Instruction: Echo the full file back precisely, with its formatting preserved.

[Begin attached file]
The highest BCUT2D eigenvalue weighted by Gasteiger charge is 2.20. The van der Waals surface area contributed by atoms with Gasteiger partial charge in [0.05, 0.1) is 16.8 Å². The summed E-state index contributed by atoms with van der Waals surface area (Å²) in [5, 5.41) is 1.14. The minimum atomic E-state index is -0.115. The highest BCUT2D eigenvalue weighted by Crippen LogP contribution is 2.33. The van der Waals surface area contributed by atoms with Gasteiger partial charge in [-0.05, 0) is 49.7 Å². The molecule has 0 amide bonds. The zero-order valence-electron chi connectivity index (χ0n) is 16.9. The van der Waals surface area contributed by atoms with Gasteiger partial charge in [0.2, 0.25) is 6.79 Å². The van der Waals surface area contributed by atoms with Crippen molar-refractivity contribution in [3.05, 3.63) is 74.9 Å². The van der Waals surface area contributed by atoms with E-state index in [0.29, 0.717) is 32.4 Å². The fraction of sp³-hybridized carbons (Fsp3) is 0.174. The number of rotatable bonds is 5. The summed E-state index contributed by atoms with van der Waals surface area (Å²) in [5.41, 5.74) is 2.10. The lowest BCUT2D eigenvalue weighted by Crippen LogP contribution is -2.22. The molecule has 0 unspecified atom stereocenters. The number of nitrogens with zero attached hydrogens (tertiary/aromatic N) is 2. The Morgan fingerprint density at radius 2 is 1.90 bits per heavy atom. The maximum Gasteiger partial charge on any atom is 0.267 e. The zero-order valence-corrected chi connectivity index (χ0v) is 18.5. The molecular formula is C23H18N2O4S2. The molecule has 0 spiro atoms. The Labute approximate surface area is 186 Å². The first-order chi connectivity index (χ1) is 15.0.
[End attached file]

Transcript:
The highest BCUT2D eigenvalue weighted by Gasteiger charge is 2.20. The van der Waals surface area contributed by atoms with Gasteiger partial charge in [0.05, 0.1) is 16.8 Å². The summed E-state index contributed by atoms with van der Waals surface area (Å²) in [5, 5.41) is 1.14. The minimum atomic E-state index is -0.115. The highest BCUT2D eigenvalue weighted by Crippen LogP contribution is 2.33. The van der Waals surface area contributed by atoms with Gasteiger partial charge in [-0.05, 0) is 49.7 Å². The molecule has 0 amide bonds. The zero-order valence-electron chi connectivity index (χ0n) is 16.9. The van der Waals surface area contributed by atoms with Gasteiger partial charge in [0.2, 0.25) is 6.79 Å². The van der Waals surface area contributed by atoms with Crippen molar-refractivity contribution in [3.05, 3.63) is 74.9 Å². The van der Waals surface area contributed by atoms with E-state index in [0.29, 0.717) is 32.4 Å². The fraction of sp³-hybridized carbons (Fsp3) is 0.174. The number of rotatable bonds is 5. The summed E-state index contributed by atoms with van der Waals surface area (Å²) in [5.41, 5.74) is 2.10. The lowest BCUT2D eigenvalue weighted by Crippen LogP contribution is -2.22. The molecule has 0 unspecified atom stereocenters. The number of nitrogens with zero attached hydrogens (tertiary/aromatic N) is 2. The Morgan fingerprint density at radius 2 is 1.90 bits per heavy atom. The maximum Gasteiger partial charge on any atom is 0.267 e. The zero-order valence-corrected chi connectivity index (χ0v) is 18.5. The molecular formula is C23H18N2O4S2. The molecule has 0 spiro atoms. The Labute approximate surface area is 186 Å². The first-order chi connectivity index (χ1) is 15.0.